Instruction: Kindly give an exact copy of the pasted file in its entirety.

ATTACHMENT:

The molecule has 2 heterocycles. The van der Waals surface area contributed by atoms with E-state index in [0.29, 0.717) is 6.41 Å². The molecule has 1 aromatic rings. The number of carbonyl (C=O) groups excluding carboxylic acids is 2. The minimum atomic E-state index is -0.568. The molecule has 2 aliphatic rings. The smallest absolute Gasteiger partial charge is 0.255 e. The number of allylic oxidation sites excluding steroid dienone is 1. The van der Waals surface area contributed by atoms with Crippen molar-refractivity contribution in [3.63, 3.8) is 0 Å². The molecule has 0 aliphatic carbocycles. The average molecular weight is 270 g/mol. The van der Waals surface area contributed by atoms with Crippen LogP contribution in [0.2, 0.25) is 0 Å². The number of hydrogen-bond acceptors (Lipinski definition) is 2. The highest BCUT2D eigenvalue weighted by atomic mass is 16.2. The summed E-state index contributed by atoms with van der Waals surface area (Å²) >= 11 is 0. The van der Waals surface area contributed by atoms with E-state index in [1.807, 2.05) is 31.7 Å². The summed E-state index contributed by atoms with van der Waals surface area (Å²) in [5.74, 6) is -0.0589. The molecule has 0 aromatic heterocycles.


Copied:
The molecule has 2 heterocycles. The van der Waals surface area contributed by atoms with E-state index in [0.29, 0.717) is 6.41 Å². The molecule has 1 aromatic rings. The number of carbonyl (C=O) groups excluding carboxylic acids is 2. The minimum atomic E-state index is -0.568. The molecule has 2 aliphatic rings. The smallest absolute Gasteiger partial charge is 0.255 e. The number of allylic oxidation sites excluding steroid dienone is 1. The van der Waals surface area contributed by atoms with Crippen molar-refractivity contribution in [3.63, 3.8) is 0 Å². The molecule has 0 aliphatic carbocycles. The average molecular weight is 270 g/mol. The van der Waals surface area contributed by atoms with Crippen LogP contribution in [0.2, 0.25) is 0 Å². The number of hydrogen-bond acceptors (Lipinski definition) is 2. The highest BCUT2D eigenvalue weighted by atomic mass is 16.2. The summed E-state index contributed by atoms with van der Waals surface area (Å²) >= 11 is 0. The van der Waals surface area contributed by atoms with E-state index in [1.807, 2.05) is 31.7 Å². The summed E-state index contributed by atoms with van der Waals surface area (Å²) in [5.74, 6) is -0.0589. The molecule has 0 aromatic heterocycles.